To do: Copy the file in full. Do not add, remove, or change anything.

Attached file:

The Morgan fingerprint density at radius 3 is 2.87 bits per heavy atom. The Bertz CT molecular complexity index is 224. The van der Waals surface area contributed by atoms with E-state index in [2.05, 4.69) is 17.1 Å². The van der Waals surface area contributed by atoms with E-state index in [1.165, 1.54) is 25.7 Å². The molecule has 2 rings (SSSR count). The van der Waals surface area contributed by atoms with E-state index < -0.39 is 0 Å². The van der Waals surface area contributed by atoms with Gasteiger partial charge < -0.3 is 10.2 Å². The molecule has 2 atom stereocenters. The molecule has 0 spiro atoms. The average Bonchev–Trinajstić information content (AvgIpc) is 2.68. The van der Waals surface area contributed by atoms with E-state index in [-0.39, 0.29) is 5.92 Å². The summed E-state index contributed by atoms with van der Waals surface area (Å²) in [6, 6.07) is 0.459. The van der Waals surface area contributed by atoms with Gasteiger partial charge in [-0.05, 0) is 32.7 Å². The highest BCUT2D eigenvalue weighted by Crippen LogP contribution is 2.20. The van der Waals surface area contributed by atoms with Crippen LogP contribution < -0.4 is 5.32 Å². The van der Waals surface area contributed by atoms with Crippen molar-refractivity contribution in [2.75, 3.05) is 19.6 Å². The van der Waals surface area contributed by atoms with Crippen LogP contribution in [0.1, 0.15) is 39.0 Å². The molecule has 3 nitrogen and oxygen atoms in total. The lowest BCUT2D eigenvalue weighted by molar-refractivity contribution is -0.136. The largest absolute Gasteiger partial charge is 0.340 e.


The Morgan fingerprint density at radius 3 is 2.87 bits per heavy atom. The Bertz CT molecular complexity index is 224. The van der Waals surface area contributed by atoms with E-state index in [2.05, 4.69) is 17.1 Å². The van der Waals surface area contributed by atoms with E-state index in [1.165, 1.54) is 25.7 Å². The molecule has 2 rings (SSSR count). The van der Waals surface area contributed by atoms with E-state index < -0.39 is 0 Å². The van der Waals surface area contributed by atoms with Gasteiger partial charge < -0.3 is 10.2 Å². The molecule has 2 atom stereocenters. The molecule has 0 spiro atoms. The average Bonchev–Trinajstić information content (AvgIpc) is 2.68. The van der Waals surface area contributed by atoms with E-state index in [-0.39, 0.29) is 5.92 Å². The summed E-state index contributed by atoms with van der Waals surface area (Å²) in [6, 6.07) is 0.459. The van der Waals surface area contributed by atoms with Gasteiger partial charge in [-0.05, 0) is 32.7 Å². The highest BCUT2D eigenvalue weighted by Crippen LogP contribution is 2.20. The van der Waals surface area contributed by atoms with Crippen LogP contribution < -0.4 is 5.32 Å². The van der Waals surface area contributed by atoms with Crippen molar-refractivity contribution in [2.75, 3.05) is 19.6 Å². The van der Waals surface area contributed by atoms with Crippen LogP contribution in [0.1, 0.15) is 39.0 Å². The molecule has 3 nitrogen and oxygen atoms in total. The lowest BCUT2D eigenvalue weighted by molar-refractivity contribution is -0.136. The largest absolute Gasteiger partial charge is 0.340 e.